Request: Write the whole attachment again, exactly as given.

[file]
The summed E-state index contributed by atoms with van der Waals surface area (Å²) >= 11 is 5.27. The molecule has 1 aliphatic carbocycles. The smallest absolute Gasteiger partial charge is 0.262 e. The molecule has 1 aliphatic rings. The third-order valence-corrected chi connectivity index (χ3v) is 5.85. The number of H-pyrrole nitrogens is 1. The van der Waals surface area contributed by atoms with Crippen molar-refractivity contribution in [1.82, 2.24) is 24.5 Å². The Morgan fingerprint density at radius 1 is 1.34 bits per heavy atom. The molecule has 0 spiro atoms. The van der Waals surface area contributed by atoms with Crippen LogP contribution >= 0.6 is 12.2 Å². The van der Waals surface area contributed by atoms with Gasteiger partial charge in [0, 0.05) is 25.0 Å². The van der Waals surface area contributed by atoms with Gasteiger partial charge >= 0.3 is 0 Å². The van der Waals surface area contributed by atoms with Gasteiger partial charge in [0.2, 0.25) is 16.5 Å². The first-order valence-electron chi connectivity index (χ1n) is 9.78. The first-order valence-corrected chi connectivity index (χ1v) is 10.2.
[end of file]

The summed E-state index contributed by atoms with van der Waals surface area (Å²) >= 11 is 5.27. The molecule has 1 aliphatic carbocycles. The smallest absolute Gasteiger partial charge is 0.262 e. The molecule has 1 aliphatic rings. The third-order valence-corrected chi connectivity index (χ3v) is 5.85. The number of H-pyrrole nitrogens is 1. The van der Waals surface area contributed by atoms with Crippen molar-refractivity contribution in [1.82, 2.24) is 24.5 Å². The Morgan fingerprint density at radius 1 is 1.34 bits per heavy atom. The molecule has 0 spiro atoms. The van der Waals surface area contributed by atoms with Crippen LogP contribution >= 0.6 is 12.2 Å². The van der Waals surface area contributed by atoms with Gasteiger partial charge in [0, 0.05) is 25.0 Å². The van der Waals surface area contributed by atoms with Gasteiger partial charge >= 0.3 is 0 Å². The van der Waals surface area contributed by atoms with Gasteiger partial charge in [0.2, 0.25) is 16.5 Å². The first-order valence-electron chi connectivity index (χ1n) is 9.78. The first-order valence-corrected chi connectivity index (χ1v) is 10.2.